Business World

Thursday 8 December 2016

Currency speculators make it big in $5 trillion a day market

Susanne Barton

Published 30/08/2016 | 02:30

Photo: Bloomberg
Photo: Bloomberg

Everyone's a winner in the $5.3 trillion a day global currency market this year.

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For just the second time in the past decade, three major foreign-exchange trading strategies are all producing positive returns. The carry trade, in which investors borrow in Group of 10 currencies with low interest rates and use the proceeds to buy assets with higher yields, is on pace for its biggest annual gain since 2012, according to Deutsche Bank AG index data.

Trades that buy undervalued currencies and sell expensive ones, and tactics that latch onto foreign-exchange trends, are also making money.

Choosing the correct foreign-exchange strategy has become even more important in a world of unprecedented central-bank monetary stimulus and currencies linked to historically low interest rates.

Investors are recalculating their approaches after Federal Reserve Chair Janet Yellen's Jackson Hole speech boosted the likelihood for higher US rates while monetary policy makers in Europe and Asia add stimulus.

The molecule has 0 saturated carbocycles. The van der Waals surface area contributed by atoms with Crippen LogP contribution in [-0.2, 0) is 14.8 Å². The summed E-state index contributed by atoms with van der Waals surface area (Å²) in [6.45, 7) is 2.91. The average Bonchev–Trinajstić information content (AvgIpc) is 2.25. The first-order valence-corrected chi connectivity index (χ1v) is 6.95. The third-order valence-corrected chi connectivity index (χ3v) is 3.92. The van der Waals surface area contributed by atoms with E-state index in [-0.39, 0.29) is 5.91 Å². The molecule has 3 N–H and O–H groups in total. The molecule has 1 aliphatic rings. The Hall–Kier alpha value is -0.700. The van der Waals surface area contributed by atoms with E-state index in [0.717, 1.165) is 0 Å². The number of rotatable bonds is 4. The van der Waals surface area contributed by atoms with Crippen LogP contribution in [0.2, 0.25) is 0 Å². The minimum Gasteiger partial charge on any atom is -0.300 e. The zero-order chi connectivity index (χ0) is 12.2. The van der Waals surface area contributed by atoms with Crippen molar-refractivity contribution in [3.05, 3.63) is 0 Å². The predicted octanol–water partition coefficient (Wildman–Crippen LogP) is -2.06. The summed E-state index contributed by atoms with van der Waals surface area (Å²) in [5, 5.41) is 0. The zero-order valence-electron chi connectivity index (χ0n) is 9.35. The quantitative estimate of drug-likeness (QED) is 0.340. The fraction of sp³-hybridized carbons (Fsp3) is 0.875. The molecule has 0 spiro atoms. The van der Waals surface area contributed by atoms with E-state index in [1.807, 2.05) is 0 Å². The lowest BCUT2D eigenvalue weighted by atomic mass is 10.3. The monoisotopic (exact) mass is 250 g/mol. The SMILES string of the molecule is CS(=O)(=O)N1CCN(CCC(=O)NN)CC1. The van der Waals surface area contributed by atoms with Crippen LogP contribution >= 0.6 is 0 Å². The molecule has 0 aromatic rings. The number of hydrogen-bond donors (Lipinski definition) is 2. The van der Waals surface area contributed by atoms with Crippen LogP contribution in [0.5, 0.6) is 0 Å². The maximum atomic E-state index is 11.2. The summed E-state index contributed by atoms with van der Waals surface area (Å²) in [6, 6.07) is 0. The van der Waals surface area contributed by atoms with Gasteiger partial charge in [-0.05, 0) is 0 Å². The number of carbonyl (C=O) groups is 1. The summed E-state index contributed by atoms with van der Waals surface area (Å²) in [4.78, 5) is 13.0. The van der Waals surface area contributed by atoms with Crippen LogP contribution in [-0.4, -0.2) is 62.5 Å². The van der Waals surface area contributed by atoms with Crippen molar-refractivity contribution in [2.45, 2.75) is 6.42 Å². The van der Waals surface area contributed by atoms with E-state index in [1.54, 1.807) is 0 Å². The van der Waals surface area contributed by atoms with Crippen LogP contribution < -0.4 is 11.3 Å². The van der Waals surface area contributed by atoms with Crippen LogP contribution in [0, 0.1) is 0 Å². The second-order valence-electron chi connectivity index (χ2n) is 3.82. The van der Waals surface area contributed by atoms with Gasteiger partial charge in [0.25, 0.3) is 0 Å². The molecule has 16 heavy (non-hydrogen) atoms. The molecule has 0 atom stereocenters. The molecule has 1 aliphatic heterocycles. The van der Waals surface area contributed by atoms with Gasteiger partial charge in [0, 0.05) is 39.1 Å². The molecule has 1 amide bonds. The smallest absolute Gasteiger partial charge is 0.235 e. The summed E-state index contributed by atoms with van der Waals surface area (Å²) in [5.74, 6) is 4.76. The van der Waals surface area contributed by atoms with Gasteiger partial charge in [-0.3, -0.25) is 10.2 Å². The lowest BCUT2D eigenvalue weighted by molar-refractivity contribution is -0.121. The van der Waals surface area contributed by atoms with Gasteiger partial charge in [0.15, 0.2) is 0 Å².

"Central-bank policy is always going to be the number-one driver of our strategy," said James Ong, an Atlanta-based senior macro strategist at Invesco. "The ability to acknowledge the valuation and policy dynamics in Japan was the number-one thing that helped us. Diversifying some of our trades away from being dollar trades also helped as well."

While emerging market based carry trades stumbled this month, the Deutsche Bank measure, which focuses on more widely traded G-10 currencies, has returned 5.8pc this year, a stark reversal from last year's 7.7pc decline. Investors have piled into Australian and New Zealand dollars, lured by yields that even near record lows still pay a premium over bonds from Japan, Europe and the US. Their rallies, a boon for carry-trade investors, fly in the face of Antipodean central bankers who continue to cut rates in a bid to boost inflation. (Bloomberg)

Irish Independent

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